Master's Degree in Social Research, Demography and Development Stream, Australian National University, Canberra, Australia
(Expected Graduation Date: 2011)

Bachelor's Degree in Finance, Australian National University, Canberra, Australia



I believe in working with numbers to help others. I completed my Bachelor’s in Finance at the Australian National University. While in school, I had many friends studying development, and we had conversations that prompted me to ask more questions about statistics in developing countries.

After graduation, I worked for two Australian Government agencies: the Department of Transport and the Bureau of Statistics (ABS). For the ABS, I wrote thematic analytical articles about Australia’s population for the publication “A Picture of the Nation: the Statistician’s Report on the 2006 Census.” I also developed training manuals for ABS employees about analyzing Census data.

Although my work experiences taught me about the specific challenges of data collection, dissemination and use in Australia, I wondered about the very different statistical challenges poor countries might face. Reliable population-based statistics are essential to effectively plan, monitor and compare development-based programmes and policies. Accurate statistics ensure critical health interventions and also enable socio-economic policy formulations to succeed. Last year, I saw an opportunity to work for the United Nations, and I applied. I was offered an Internship with the United Nations Economic and Social Commission for Asia and the Pacific (UNESCAP) working on key projects to improve statistics for developing countries in Asia and the Pacific.

There are different types of statistics to investigate. As a United Nations intern, I help countries improve the information they collect on births, deaths and causes of death - vital statistics. Accurate information of this type statistics helps countries to track their progress towards the Millennium Development Goals. In my role, I prepared a draft of the new regional programme to improve vital statistics. This document outlines the main components, guiding principles and overall context. I also helped coordinate a regional meeting on vital statistics, which brought together six Asia-Pacific countries and many international agencies to establish a regional taskforce. The two-day meeting was a success, and taskforce members are now focused on the 2010 launch event.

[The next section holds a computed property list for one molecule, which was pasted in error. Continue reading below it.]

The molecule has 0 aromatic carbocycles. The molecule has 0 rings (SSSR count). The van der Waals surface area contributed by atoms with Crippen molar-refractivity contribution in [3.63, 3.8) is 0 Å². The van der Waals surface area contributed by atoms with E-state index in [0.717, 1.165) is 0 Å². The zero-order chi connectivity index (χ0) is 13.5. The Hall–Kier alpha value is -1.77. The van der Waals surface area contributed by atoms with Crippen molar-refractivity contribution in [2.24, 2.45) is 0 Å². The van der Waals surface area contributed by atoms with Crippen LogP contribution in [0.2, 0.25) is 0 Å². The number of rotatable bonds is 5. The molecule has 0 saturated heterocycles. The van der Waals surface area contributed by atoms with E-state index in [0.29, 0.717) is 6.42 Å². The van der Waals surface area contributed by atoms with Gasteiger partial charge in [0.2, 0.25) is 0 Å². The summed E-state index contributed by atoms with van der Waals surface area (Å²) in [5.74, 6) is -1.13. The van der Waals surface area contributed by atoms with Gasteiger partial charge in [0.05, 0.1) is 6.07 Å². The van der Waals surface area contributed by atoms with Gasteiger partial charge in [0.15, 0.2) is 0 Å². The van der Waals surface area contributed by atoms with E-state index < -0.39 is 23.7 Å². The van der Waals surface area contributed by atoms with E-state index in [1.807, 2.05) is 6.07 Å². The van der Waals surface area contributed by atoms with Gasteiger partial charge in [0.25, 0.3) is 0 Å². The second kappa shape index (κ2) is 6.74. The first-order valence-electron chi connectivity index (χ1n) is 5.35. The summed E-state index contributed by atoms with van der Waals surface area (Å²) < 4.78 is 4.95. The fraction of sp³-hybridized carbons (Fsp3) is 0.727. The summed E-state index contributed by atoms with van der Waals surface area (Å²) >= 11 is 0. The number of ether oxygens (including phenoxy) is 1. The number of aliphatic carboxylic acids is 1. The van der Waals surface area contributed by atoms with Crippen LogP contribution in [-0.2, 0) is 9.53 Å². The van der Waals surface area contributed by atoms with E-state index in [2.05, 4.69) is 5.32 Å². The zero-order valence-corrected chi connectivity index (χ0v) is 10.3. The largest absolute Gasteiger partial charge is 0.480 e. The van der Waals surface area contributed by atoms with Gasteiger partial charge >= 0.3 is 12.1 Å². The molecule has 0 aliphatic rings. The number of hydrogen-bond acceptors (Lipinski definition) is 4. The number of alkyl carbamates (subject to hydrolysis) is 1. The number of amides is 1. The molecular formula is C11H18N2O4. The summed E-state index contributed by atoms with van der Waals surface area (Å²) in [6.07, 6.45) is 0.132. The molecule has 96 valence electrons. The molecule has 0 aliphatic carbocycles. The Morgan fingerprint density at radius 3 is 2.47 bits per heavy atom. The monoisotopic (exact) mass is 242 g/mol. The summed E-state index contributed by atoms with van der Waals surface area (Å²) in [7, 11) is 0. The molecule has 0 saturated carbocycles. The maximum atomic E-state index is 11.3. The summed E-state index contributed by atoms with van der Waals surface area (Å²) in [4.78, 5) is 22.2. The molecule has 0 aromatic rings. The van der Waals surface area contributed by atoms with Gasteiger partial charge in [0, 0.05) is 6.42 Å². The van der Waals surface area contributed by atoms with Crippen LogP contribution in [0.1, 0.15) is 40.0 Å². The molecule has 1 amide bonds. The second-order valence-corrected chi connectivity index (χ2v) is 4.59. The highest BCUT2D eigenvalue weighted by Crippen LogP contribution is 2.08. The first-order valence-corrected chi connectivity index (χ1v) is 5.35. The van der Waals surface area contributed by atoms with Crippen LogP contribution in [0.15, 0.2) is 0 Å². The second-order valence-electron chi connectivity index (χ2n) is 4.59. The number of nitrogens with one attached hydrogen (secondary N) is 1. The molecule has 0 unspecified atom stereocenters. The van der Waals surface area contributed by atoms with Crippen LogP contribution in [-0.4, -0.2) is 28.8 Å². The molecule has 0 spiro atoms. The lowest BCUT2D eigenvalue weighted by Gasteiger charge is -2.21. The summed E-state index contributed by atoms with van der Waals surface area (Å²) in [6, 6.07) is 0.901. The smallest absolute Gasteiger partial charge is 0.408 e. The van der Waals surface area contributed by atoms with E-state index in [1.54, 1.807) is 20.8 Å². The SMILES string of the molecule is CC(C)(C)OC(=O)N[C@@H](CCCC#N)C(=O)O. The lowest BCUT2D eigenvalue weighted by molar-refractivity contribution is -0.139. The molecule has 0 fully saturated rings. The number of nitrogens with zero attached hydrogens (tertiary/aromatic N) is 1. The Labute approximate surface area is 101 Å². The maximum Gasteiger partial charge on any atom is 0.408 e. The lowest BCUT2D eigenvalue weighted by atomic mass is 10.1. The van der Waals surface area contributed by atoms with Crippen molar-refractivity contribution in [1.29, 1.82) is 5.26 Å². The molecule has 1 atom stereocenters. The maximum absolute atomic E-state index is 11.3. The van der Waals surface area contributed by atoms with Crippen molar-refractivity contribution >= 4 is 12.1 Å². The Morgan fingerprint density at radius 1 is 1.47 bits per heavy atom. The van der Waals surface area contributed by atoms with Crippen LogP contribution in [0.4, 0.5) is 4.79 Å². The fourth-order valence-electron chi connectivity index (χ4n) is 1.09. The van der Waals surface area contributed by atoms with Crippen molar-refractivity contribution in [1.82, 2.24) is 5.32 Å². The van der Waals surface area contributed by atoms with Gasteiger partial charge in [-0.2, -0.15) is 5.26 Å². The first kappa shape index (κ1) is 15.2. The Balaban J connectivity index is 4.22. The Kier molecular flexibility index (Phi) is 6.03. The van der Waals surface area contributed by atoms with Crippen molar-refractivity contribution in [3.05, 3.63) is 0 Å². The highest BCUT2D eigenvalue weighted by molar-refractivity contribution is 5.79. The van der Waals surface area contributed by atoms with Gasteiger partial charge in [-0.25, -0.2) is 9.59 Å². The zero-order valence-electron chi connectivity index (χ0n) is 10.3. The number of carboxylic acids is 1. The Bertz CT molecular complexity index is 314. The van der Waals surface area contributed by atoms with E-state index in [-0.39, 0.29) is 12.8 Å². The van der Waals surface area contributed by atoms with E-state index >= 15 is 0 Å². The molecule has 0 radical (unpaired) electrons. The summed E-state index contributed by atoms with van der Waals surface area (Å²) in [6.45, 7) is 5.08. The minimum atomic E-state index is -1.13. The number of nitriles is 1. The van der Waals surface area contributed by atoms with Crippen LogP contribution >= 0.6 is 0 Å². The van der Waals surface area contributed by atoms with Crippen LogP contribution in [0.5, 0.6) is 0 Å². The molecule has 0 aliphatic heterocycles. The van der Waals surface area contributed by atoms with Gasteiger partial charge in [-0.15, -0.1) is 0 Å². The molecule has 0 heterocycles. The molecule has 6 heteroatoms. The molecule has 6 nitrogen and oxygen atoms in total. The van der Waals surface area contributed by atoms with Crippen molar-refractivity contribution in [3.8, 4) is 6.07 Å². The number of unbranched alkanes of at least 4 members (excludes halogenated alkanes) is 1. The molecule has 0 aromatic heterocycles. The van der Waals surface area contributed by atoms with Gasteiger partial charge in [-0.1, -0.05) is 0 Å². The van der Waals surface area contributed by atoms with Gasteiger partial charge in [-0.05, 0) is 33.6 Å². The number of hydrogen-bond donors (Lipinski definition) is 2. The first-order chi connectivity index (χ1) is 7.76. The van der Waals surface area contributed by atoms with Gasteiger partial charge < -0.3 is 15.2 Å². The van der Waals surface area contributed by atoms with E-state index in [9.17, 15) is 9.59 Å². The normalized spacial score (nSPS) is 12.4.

ESCAP is the largest United Nations body serving the Asia-Pacific region, employing over 600 staff members. Established in 1974, the Commission tackles some of the region’s largest challenges, including: macroeconomic policy and development, statistics, sub-regional activities for development, trade and investment, as well as environmental and sustainable development issues. One of ESCAP’s greatest accomplishments is the launch of the Asian Highway Network which covers 141,000 km of roads across 32 countries.

Each morning, I cross two six-lane roads of relentless Bangkok traffic during my morning walk to work. A mixture of stale gas fumes and street stall food odours hang heavy in the air. And although it is very early in the day, the temperature is already hot and steamy. After work, I eat dinner with other interns and have fun practicing my very limited Thai with friendly locals. I cherish this wonderful professional and personal experience. My Internship programme lasts just four months, and I am savouring every moment.

If you are interested in learning about international issues at a strategic level, I highly recommend the United Nations Internship Programme. It has given me an inside look at how the United Nations operates, and offers me the opportunity to work with developing countries to improve their living standards. Once accepted, I encourage you to research your role and projects before you start, to best capitalize on your time with the United Nations. Your Internship experience is truly what you make of it.

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